#5 - JRL 7205
Russia dismisses U.S. weapons lab proof claim
MOSCOW, June 2 (Reuters) - Russia dismissed on Monday U.S. efforts to present its discovery of a mobile laboratory as an example of Iraq's banned weapons programme, saying only U.N. scientists could officially certify weapons as illegal.
U.S. President George W. Bush, at a joint news conference with Russian counterpart Vladimir Putin, said on Sunday that the truck, which Washington says could be used to make biological weapons, was part of a "weapons system."
Washington used Iraq's supposed weapons programme as justification for its invasion of the country, but has since failed to find any nuclear, biological or chemical arms.
"The only information we have about weapons in Iraq is concerning this mobile laboratory that could make biological weapons," Yuri Fedotov, a deputy foreign minister with responsibility for Iraq, told Interfax news agency.
"However, even American experts recognise that there were no traces of biological agents in this trailer," he added.
Russia opposed the war against Iraq, and last month Putin snubbed British prime minister and key U.S. ally Tony Blair, mocking the failure to find any banned arms.
But at their Sunday press conference Putin and Bush were conciliatory, saying they wanted to put differences over Iraq behind them.
Russia backed a U.N. resolution last month which lifted sanctions against Iraq, scrapping calls for the United Nations to have a key role in ruling Iraq, but Fedotov said the resolution had not drawn a line under the dispute.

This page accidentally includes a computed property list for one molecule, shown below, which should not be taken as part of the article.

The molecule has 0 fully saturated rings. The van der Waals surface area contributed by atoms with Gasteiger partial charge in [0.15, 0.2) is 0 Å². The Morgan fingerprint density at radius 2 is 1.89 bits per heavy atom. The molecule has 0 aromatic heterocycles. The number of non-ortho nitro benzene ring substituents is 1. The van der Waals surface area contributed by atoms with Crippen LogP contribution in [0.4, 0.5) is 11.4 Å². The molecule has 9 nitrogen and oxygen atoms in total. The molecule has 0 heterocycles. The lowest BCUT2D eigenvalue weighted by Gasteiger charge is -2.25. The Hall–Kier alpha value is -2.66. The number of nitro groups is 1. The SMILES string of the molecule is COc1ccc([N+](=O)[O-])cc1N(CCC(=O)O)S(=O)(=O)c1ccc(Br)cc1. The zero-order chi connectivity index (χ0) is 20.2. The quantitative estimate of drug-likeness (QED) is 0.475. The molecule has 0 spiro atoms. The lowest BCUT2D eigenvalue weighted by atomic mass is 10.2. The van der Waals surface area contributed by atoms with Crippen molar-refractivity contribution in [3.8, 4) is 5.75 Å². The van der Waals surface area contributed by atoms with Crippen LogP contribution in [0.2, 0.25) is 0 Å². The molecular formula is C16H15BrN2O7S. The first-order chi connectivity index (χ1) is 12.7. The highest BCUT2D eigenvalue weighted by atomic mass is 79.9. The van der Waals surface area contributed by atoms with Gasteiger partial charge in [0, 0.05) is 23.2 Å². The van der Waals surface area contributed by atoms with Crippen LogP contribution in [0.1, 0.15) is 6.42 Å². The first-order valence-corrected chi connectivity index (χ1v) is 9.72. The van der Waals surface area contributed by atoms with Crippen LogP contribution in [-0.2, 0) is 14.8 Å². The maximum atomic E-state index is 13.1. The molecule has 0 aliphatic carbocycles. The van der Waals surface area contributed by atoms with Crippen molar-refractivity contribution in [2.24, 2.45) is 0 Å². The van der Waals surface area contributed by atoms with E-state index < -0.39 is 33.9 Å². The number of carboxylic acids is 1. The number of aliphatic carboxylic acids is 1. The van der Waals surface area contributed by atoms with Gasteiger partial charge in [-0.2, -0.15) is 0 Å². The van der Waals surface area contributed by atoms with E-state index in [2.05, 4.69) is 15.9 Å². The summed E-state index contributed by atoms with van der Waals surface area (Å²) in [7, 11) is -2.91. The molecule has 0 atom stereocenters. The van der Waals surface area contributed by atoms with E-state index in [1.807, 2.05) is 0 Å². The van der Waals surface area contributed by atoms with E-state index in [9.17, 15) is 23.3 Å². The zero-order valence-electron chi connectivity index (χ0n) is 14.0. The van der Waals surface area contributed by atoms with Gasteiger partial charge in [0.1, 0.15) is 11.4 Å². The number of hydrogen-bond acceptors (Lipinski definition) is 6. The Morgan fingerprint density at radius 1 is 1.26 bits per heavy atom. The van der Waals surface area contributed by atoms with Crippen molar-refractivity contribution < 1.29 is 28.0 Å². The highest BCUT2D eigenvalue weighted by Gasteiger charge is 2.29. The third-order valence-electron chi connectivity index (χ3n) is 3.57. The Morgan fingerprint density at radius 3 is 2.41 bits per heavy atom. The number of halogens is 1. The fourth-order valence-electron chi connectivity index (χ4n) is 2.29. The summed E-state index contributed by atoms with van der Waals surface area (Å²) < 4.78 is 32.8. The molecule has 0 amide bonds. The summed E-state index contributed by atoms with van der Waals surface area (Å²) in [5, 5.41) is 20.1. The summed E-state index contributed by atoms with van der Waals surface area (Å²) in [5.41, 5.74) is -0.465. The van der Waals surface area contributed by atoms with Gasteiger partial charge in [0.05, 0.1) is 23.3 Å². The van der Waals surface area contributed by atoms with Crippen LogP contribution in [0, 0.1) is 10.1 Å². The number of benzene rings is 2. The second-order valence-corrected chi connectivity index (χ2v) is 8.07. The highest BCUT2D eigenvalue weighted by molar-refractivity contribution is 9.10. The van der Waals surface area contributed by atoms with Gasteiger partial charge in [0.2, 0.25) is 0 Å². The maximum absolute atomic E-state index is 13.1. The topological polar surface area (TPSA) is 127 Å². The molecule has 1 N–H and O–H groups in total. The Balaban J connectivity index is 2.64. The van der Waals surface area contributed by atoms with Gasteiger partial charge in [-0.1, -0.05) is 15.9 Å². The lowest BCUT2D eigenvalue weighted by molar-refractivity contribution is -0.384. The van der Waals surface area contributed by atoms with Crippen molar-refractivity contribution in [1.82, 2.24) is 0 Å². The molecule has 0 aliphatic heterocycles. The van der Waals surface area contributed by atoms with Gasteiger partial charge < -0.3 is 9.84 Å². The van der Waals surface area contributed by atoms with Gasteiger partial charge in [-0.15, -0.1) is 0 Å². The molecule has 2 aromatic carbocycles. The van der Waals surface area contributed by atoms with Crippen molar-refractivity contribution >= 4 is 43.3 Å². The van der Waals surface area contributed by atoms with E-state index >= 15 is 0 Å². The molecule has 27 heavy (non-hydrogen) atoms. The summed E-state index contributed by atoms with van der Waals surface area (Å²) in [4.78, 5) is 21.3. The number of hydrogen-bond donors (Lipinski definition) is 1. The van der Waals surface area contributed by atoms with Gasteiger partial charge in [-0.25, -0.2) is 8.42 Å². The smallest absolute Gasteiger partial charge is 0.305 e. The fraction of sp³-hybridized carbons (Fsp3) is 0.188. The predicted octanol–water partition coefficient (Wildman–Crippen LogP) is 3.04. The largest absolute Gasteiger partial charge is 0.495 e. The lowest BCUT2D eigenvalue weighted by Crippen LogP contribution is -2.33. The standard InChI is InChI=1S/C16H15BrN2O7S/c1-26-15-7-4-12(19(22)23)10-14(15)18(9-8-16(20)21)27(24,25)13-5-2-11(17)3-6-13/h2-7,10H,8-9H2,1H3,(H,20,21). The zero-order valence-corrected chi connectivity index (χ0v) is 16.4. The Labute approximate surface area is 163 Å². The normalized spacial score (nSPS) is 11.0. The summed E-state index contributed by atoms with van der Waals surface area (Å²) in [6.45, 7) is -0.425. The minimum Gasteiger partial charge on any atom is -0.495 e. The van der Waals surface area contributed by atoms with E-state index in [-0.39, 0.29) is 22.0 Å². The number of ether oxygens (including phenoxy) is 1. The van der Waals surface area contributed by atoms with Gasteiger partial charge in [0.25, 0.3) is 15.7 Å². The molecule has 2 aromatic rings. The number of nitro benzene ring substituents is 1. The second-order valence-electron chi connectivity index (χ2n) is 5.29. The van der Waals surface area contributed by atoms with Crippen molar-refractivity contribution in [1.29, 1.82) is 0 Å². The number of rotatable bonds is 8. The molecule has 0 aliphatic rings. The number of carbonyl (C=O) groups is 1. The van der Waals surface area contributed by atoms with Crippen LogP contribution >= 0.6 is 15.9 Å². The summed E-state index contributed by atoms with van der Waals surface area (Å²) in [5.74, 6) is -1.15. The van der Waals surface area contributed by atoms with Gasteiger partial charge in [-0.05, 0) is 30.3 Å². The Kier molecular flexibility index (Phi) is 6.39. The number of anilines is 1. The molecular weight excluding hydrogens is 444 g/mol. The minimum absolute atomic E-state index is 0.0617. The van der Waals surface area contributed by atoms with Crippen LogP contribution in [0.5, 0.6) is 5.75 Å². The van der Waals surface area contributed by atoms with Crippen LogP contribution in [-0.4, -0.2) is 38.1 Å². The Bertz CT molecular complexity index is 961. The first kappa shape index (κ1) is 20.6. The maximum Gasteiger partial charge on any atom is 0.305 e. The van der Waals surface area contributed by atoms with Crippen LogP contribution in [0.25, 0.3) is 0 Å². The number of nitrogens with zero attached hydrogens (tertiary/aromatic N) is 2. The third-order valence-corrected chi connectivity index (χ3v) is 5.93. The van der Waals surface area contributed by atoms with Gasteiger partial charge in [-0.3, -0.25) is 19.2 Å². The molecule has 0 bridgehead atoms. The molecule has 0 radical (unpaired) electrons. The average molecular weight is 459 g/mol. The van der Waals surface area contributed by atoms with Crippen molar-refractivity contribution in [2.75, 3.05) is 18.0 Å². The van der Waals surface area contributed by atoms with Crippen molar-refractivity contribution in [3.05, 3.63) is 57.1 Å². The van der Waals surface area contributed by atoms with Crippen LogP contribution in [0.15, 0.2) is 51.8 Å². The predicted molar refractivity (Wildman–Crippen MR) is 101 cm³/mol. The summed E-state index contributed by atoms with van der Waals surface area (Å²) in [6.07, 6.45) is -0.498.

"Russia thinks that the question of disarming Iraq is still open, and we need to agree how to close it," he said. "We proceed from the position that anything found in Iraq, under international law, should be certified by UNMOVIC and IAEA."
UNMOVIC and the International Atomic Energy Agency (IAEA) are the international bodies that were charged with hunting for banned weapons in Iraq. Washington has dismissed calls for them to be given a role in scouring Iraq for former president Saddam Hussein's weapons.
Fedotov said Russia, which takes over chairmanship of the U.N. Security Council in June, wanted to hear a formal account of the U.S. hunt for banned weapons in Iraq at the body's meeting on Thursday.
Russian companies, which traditionally have had close trade ties with Iraq, would be happy to exploit the end of the embargo and move back into the oil-rich country, Fedotov said.
"(The) resolution...gives us the opportunity to try to secure, and maybe even strengthen the economic and trading positions of those of our companies that traditionally worked with Iraq," he said.
Several Russian companies, including oil giant LUKOIL (LKOH.RTS), signed contracts with Saddam's government, but could not work in Iraq because of the international embargo.